After that, it’s just a case of making quirky little edits, the kind that mimics this sort of visual style.
Let there be Light
Once the assets have been created for scene it’s very easy to manipulate the atmosphere using lighting and post-processing. It’s a similar case for more photorealistic environments, but often darker scenes would warrant grittier textures to successfully change the mood and tone. With a low poly style however the lack of detail is what gives it an alluring visual appeal which is why lighting and post processing play the biggest part in the style’s composition, by tweaking the lighting and adjusting the color grading of the scene, you can quickly turn a peaceful paradise into a daunting scene straight from a horror movie.
The reason it’s so simple is because of the lack of detail in such a visual style, the focus of each element relies on only two simple factors, shape and color. Every color has meaning, you might notice that most horror films have a contrasting green overtone; our brains express fear and worry in lieu of that visual effect, whereas bright colors and lights bring a sense of joy and happiness.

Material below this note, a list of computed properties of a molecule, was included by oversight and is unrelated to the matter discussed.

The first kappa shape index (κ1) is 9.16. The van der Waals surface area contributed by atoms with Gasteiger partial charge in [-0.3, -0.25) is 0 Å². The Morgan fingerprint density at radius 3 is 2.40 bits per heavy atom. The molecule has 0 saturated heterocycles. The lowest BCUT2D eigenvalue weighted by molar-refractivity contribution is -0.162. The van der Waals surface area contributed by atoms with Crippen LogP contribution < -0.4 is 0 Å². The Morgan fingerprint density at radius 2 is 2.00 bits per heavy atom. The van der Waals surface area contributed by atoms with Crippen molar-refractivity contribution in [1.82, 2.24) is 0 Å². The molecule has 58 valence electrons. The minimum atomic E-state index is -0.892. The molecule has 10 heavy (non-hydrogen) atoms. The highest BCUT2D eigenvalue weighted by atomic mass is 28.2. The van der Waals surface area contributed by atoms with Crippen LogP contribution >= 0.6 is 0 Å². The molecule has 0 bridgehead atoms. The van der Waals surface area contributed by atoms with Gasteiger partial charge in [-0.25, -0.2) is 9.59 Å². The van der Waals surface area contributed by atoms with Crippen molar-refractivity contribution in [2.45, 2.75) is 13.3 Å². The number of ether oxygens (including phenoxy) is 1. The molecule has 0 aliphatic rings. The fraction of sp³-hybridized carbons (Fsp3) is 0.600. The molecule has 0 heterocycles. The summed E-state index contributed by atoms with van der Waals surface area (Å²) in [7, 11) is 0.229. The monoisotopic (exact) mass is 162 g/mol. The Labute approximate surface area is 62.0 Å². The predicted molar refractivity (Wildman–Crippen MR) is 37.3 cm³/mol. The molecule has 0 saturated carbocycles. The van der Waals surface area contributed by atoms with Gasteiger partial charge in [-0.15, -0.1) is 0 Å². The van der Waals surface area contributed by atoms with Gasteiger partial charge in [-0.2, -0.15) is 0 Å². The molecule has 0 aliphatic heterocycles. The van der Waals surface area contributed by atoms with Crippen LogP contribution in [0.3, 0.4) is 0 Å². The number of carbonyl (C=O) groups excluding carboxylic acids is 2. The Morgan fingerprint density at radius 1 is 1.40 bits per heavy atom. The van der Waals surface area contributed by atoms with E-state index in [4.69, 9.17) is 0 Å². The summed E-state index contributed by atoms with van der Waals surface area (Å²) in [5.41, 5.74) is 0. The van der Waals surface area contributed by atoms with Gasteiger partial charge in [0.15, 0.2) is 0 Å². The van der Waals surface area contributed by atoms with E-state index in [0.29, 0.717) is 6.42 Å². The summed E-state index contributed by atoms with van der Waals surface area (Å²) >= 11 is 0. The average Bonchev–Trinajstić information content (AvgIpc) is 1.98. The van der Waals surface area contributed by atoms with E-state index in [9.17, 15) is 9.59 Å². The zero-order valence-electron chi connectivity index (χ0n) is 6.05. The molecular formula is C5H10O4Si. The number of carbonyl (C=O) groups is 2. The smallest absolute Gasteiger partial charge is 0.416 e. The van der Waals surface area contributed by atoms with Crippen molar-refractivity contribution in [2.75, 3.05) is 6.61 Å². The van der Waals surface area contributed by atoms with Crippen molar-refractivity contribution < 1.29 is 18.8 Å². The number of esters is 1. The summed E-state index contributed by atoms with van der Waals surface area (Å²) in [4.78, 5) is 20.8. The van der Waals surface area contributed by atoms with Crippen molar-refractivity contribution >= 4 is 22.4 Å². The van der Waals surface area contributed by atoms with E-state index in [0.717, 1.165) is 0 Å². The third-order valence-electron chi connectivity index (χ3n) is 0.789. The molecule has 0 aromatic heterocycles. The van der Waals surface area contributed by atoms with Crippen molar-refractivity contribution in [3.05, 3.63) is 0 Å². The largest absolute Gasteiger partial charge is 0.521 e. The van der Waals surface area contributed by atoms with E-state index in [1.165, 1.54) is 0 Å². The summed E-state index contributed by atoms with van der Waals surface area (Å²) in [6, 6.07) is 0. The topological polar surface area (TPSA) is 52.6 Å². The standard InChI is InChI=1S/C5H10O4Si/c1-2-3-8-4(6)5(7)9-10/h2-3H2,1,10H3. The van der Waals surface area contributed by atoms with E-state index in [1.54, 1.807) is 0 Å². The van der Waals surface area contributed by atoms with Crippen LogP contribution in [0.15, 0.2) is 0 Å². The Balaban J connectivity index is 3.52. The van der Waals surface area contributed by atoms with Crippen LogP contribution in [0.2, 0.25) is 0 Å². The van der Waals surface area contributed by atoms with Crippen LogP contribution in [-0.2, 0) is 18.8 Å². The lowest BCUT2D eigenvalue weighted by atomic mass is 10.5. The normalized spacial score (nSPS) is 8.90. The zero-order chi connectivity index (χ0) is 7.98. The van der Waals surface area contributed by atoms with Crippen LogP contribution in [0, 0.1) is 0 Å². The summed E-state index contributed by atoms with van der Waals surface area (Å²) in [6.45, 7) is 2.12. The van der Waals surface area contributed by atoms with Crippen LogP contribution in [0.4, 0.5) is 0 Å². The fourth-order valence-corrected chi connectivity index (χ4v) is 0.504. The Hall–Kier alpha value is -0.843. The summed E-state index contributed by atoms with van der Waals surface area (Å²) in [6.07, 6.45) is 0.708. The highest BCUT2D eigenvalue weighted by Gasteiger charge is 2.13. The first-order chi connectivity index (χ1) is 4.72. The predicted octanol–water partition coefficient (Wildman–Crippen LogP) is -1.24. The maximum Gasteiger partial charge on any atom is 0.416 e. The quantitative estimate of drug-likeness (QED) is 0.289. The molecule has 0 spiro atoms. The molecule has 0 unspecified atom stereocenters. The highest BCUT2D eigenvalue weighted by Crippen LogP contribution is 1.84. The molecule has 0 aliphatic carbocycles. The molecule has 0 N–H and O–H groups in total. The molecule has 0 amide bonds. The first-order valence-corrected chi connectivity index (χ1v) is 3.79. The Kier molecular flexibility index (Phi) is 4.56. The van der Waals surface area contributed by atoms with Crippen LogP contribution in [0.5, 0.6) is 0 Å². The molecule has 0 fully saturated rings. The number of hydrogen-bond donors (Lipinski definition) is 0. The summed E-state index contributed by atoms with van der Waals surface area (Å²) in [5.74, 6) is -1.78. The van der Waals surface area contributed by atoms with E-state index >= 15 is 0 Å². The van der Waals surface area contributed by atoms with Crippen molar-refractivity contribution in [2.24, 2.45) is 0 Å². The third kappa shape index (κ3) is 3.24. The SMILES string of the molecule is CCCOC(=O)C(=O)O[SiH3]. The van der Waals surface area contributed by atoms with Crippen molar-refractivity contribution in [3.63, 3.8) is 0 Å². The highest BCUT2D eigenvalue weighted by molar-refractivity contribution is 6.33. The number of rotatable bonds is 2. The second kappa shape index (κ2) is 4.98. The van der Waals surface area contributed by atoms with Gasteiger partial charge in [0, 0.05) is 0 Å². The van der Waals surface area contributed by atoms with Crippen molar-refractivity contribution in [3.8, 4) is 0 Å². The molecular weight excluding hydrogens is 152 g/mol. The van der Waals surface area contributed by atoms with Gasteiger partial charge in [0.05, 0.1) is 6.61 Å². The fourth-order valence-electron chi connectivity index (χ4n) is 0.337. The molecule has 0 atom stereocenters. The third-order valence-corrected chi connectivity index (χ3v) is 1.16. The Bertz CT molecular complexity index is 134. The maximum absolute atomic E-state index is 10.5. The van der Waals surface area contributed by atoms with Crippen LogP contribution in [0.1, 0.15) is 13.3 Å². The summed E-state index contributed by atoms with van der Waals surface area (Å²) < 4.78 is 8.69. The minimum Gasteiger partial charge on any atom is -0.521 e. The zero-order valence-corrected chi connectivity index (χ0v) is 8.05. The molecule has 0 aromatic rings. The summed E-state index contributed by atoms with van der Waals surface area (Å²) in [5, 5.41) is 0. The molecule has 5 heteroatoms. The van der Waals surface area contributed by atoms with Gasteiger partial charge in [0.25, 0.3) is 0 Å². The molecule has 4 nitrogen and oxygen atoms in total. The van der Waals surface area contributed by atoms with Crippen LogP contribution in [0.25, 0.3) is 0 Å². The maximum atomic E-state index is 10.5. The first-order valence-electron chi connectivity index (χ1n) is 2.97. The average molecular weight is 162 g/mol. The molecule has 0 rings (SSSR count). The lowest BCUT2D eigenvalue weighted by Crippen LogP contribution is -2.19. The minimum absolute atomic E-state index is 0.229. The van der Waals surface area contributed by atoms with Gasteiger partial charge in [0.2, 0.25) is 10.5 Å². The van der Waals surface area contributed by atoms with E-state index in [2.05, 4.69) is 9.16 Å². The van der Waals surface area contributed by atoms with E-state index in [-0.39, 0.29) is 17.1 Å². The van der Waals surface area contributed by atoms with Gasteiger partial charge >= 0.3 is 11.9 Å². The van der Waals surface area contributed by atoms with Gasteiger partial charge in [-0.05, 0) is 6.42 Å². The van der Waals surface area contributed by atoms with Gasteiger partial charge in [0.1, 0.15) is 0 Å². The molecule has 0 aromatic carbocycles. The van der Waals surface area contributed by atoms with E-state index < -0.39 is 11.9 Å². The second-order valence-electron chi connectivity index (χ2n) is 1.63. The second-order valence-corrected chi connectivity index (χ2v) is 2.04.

Tools of The Low Poly Artist
The best tools are the tools you are most confident with, I personally use Autodesk’s 3DS Max, but if your more proficient in Blender, then 3DS Max is going to offer little else in terms of low poly asset creation.
The way I model low poly assets is no different than anything else, I still use references, utilize image planes and build my model from the ground up, the difference is I won’t go into detail when aiming for this style, instead focusing on the key geometric shapes and creating sharper angles.
I only unwrap my models to give them light mapping information and since the textures are only colors I do it all within the modelling application, rather than painting on Photoshop, I select groups of faces and apply colors to represent it’s real world counterpart as best I can whilst retaining the blocky look.